Bavaria’s Storybook Villages: Homes to Quintessential Medieval Architecture and Interior Designs
The State of Bavaria in Germany is home to numerous historic, storybook-like villages, filled with well-preserved examples of Medieval Empire style designs. A road trip to the world’s most visited castle, the Neuschwanstein Schloss via the Romantic Road is an exhilarating experience as travelers will pass through several UNESCO-listed heritage sites.
Walled-towns full of picturesque castles, town squares, churches, gardens, cobble stone streets and Alpine-inspired houses in pastel colors, are all reminiscent of fairy tale stories that took place in medieval Kingdoms.
While there’s a long of list villages already in existence centuries ago, when Bavaria was still a kingdom , we’ve listed some of the most quintessential villages that presents a tranquil blend of idyllic rural life amidst the opulence of natural and man-made resources.
Wurzburg and the Wurzburg Residence
This delightful UNESCO heritage town in northern Bavaria still has well-preserved medieval streets. Yet it’s main claim to recognition is the Wurzburg Residence. The latter is an ornate palace that served as residence to the Wurzburg bishop-kings, elected as rulers of the Holy Roman Empire.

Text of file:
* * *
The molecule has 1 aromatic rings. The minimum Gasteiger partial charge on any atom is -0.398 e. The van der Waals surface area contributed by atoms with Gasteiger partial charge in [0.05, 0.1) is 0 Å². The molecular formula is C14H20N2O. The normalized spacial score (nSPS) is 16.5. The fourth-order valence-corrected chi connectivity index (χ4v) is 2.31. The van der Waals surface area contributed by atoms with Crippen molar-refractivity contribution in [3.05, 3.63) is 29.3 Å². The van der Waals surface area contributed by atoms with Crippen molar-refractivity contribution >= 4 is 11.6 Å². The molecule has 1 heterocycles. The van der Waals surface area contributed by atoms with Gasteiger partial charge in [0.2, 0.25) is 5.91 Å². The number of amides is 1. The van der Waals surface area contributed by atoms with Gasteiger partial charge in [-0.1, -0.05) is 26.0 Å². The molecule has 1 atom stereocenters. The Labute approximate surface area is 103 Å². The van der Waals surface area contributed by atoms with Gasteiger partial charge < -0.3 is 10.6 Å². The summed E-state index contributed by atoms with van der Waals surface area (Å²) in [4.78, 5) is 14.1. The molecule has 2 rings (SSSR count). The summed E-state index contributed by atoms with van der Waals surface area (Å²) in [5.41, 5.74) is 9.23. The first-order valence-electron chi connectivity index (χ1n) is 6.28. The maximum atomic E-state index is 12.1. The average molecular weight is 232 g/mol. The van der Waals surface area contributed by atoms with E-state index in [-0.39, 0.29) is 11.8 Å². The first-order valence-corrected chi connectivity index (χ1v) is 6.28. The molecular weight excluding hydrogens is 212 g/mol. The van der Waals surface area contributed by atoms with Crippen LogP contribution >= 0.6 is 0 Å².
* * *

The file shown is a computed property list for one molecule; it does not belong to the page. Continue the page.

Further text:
The palace took 60 years to construct as its highlights are the fabulous frescoes painted by Italian Rococo artist, Giovanni Battista Tiepolo a against a background of intricate stucco work,
Rothenburg ob der Tauber
Dubbed by many as the prettiest along Romantic Road, this village is deemed as the best preserved examples of medieval architecture and interior designs in Germany and Europe.
Dinkelsbuhl is almost as charming as Rothenburg. Its perfectly preserved medieval architecture are results of regulations in place to ensure their original appearances remain intact. One of which is the 15th century Deutsche Haus that features a statue of Bacchus, the wine god, in front of a late Renaissance facade.
Nordlingen is a hidden gem of bavaria, where visitors can step back in time inside a walled town filled with orange roofs.
Augsburg is one of Bavaroa’s oldest town and is the largest city along the Romantic Road, whilst stuffed with impressive Baroque architecture. The Augsburg Cathedral has Romanesque and Gothic elements and boasts of paintings by Hans Holbein. Augsburg’s Schaezlerpalais is home to valuable art collections bu the palace’s most stunning feature the ballroom that is hailed by many as a masterpiece of Rococo architecture.
Located at the foothills of the Bavarian Alps, the 700 year old Fussen is an enchanting medieval town the final destination of a Romantic Road sojourn Fussen is full of pretty houses, frescoed buildings painted in pastel hues, baroque churches, gothic houses and a medieval townhall. Fussen serves as the gateway to King Ludwig II’s world-famous Neuschwanstein Castle.